Their traditional white dough ready for portioning. Otherwise it will take over the world. Let your dough rest 24-48 hours before using.

Rocco cooked up their famous red sauce, surprisingly simple, starting with two large cans of tomato products, one called "California Super Heavy Concentrated Crushed Tomatoes". Not available retail but he suggested zapping crushed tomatoes in a blender and cooking it down would be a good start. The CSHCCT was thick like paste, but NOT paste, something they do not use, nor do they use sugar. Spices, a bit more water, cooking for one hour was all it took. Very informative. At the end of the day we all got to take home a pizza kit with the two balls of dough we shaped and wrapped up, a container of that lovely sauce, some Pecorino Romano (their not so secret secret ingredient - sorry about that), and a cool little pizza cutter.

Matt DeFazio making a Calzone
From here our instructors moved on to demonstrate how they make Stromboli, Calzone, and pizzas using their traditional white dough as well as their whole wheat and garlic and herb doughs. I LOVED the spinach and broccoli Stromboli - heavy with garlic and pretending to be healthy - just my style. Shaping the dough, the right amount of filling and topping, and baking in their traditional gas or wood-fired ovens was a real show - beauty in motion - but the best part was trying the different pizzas. The four cheese pizza topped with mozzarella, Pecorino Romano, Fontinella and Gorgonzola was culinary heaven. The traditional crust was crispy but with a nice chew, light, tender and flavorful. I had a couple of rotten pizzas in Chicago a couple of weeks ago with crusts that were hard and tasted like cardboard. The crusts coming out of the ovens at DeFazio's are the best I've ever had, and believe me, I LOVE pizza and eat it everywhere I go, and I can eat a lot of it (another one of my amazing feats). I was SO impressed with what we have just over the fence in our own back yard. What took me so long to finally get to DeFazio's? Even superpowers can be idiots. But let's get beyond it, shall we?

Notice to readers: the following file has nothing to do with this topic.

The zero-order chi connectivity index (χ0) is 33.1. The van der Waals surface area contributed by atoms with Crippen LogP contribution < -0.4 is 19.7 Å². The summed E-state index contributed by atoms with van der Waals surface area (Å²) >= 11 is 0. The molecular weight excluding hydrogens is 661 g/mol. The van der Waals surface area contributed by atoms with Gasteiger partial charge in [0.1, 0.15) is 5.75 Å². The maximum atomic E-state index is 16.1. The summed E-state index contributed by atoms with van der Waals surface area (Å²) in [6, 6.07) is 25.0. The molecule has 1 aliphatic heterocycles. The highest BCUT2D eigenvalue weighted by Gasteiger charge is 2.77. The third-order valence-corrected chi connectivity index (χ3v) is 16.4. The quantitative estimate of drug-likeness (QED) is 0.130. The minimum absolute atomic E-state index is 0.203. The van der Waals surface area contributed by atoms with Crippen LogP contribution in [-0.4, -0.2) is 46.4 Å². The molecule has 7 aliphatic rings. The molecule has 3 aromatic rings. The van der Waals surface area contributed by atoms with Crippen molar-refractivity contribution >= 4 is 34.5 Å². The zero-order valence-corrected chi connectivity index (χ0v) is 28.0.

Whole wheat dough topped with walnut pesto, tomato slices and store roasted chicken
We wrapped with a demo on making Deep Dish Tomato Pie and a little reminder that this is a class joint, according to the Jersey Boys, and I agree:  (Frankie: This is a pretty nice place, huh? Mary: Yeah, They don’t sell slices. That’s how you can tell).  They don't sell slices, FYI.

Thanks AOA, Rocco and Matt, for your kindness, your generosity, your upbeat optimism in all things pizza, and for sharing the love with the rest of us. I mean it. You guys ROCK.